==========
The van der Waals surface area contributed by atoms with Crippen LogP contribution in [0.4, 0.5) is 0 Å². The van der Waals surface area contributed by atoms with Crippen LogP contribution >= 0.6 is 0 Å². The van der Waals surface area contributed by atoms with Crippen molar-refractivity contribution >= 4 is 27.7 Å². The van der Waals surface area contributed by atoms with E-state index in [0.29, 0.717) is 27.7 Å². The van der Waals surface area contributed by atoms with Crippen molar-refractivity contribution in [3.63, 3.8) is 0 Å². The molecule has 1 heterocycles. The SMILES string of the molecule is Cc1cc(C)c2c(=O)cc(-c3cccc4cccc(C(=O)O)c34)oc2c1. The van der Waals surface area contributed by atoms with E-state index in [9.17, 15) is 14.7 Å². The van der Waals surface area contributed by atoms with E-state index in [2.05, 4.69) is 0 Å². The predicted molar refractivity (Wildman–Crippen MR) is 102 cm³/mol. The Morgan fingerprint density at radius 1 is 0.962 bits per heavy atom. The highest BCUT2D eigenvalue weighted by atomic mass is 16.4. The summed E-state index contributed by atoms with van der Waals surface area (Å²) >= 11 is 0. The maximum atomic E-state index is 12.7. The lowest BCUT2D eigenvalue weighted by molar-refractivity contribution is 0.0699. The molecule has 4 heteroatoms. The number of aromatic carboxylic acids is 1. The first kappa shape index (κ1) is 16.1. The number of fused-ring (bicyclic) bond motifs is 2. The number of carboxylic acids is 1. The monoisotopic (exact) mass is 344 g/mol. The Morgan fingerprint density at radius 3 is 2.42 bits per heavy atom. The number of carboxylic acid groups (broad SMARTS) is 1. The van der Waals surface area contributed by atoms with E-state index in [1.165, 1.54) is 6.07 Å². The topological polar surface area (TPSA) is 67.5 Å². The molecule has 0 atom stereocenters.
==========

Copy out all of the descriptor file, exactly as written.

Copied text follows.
The van der Waals surface area contributed by atoms with Crippen LogP contribution in [0.4, 0.5) is 0 Å². The van der Waals surface area contributed by atoms with Crippen LogP contribution >= 0.6 is 0 Å². The van der Waals surface area contributed by atoms with Crippen molar-refractivity contribution >= 4 is 27.7 Å². The van der Waals surface area contributed by atoms with E-state index in [0.29, 0.717) is 27.7 Å². The van der Waals surface area contributed by atoms with Crippen molar-refractivity contribution in [3.63, 3.8) is 0 Å². The molecule has 1 heterocycles. The SMILES string of the molecule is Cc1cc(C)c2c(=O)cc(-c3cccc4cccc(C(=O)O)c34)oc2c1. The van der Waals surface area contributed by atoms with E-state index in [9.17, 15) is 14.7 Å². The van der Waals surface area contributed by atoms with E-state index in [2.05, 4.69) is 0 Å². The predicted molar refractivity (Wildman–Crippen MR) is 102 cm³/mol. The Morgan fingerprint density at radius 1 is 0.962 bits per heavy atom. The highest BCUT2D eigenvalue weighted by atomic mass is 16.4. The summed E-state index contributed by atoms with van der Waals surface area (Å²) >= 11 is 0. The maximum atomic E-state index is 12.7. The lowest BCUT2D eigenvalue weighted by molar-refractivity contribution is 0.0699. The molecule has 4 heteroatoms. The number of aromatic carboxylic acids is 1. The first kappa shape index (κ1) is 16.1. The number of fused-ring (bicyclic) bond motifs is 2. The number of carboxylic acids is 1. The monoisotopic (exact) mass is 344 g/mol. The Morgan fingerprint density at radius 3 is 2.42 bits per heavy atom. The number of carboxylic acid groups (broad SMARTS) is 1. The van der Waals surface area contributed by atoms with E-state index in [1.165, 1.54) is 6.07 Å². The topological polar surface area (TPSA) is 67.5 Å². The molecule has 0 atom stereocenters.